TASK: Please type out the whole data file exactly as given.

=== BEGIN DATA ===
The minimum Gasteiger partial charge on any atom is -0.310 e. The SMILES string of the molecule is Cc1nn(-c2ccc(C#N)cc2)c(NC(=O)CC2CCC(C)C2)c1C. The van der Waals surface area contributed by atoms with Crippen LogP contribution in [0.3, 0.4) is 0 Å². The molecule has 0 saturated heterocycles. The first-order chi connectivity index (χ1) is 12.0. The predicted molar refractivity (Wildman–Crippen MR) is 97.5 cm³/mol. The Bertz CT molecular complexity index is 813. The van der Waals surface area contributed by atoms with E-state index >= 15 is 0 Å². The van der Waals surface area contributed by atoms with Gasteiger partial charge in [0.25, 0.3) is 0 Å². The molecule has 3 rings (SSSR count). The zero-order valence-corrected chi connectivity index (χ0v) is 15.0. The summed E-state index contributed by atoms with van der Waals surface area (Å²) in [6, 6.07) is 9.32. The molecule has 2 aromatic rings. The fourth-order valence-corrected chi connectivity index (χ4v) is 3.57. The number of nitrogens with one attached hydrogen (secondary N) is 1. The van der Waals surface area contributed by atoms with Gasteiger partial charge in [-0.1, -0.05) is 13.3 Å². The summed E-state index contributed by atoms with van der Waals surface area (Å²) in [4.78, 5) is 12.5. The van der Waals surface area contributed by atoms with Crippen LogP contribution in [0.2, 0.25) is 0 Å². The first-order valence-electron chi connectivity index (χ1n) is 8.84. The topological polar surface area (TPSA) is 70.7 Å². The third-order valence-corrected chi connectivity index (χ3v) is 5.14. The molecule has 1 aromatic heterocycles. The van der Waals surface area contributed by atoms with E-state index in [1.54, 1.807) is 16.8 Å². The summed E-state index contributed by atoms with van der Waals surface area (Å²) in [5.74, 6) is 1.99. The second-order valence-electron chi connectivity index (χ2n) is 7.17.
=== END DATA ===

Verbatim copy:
The minimum Gasteiger partial charge on any atom is -0.310 e. The SMILES string of the molecule is Cc1nn(-c2ccc(C#N)cc2)c(NC(=O)CC2CCC(C)C2)c1C. The van der Waals surface area contributed by atoms with Crippen LogP contribution in [0.3, 0.4) is 0 Å². The molecule has 0 saturated heterocycles. The first-order chi connectivity index (χ1) is 12.0. The predicted molar refractivity (Wildman–Crippen MR) is 97.5 cm³/mol. The Bertz CT molecular complexity index is 813. The van der Waals surface area contributed by atoms with E-state index >= 15 is 0 Å². The van der Waals surface area contributed by atoms with Gasteiger partial charge in [0.25, 0.3) is 0 Å². The molecule has 3 rings (SSSR count). The zero-order valence-corrected chi connectivity index (χ0v) is 15.0. The summed E-state index contributed by atoms with van der Waals surface area (Å²) in [6, 6.07) is 9.32. The molecule has 2 aromatic rings. The fourth-order valence-corrected chi connectivity index (χ4v) is 3.57. The number of nitrogens with one attached hydrogen (secondary N) is 1. The van der Waals surface area contributed by atoms with Gasteiger partial charge in [-0.1, -0.05) is 13.3 Å². The summed E-state index contributed by atoms with van der Waals surface area (Å²) in [4.78, 5) is 12.5. The van der Waals surface area contributed by atoms with Crippen LogP contribution in [0.2, 0.25) is 0 Å². The first-order valence-electron chi connectivity index (χ1n) is 8.84. The topological polar surface area (TPSA) is 70.7 Å². The third-order valence-corrected chi connectivity index (χ3v) is 5.14. The molecule has 1 aromatic heterocycles. The van der Waals surface area contributed by atoms with E-state index in [1.54, 1.807) is 16.8 Å². The summed E-state index contributed by atoms with van der Waals surface area (Å²) in [5.74, 6) is 1.99. The second-order valence-electron chi connectivity index (χ2n) is 7.17.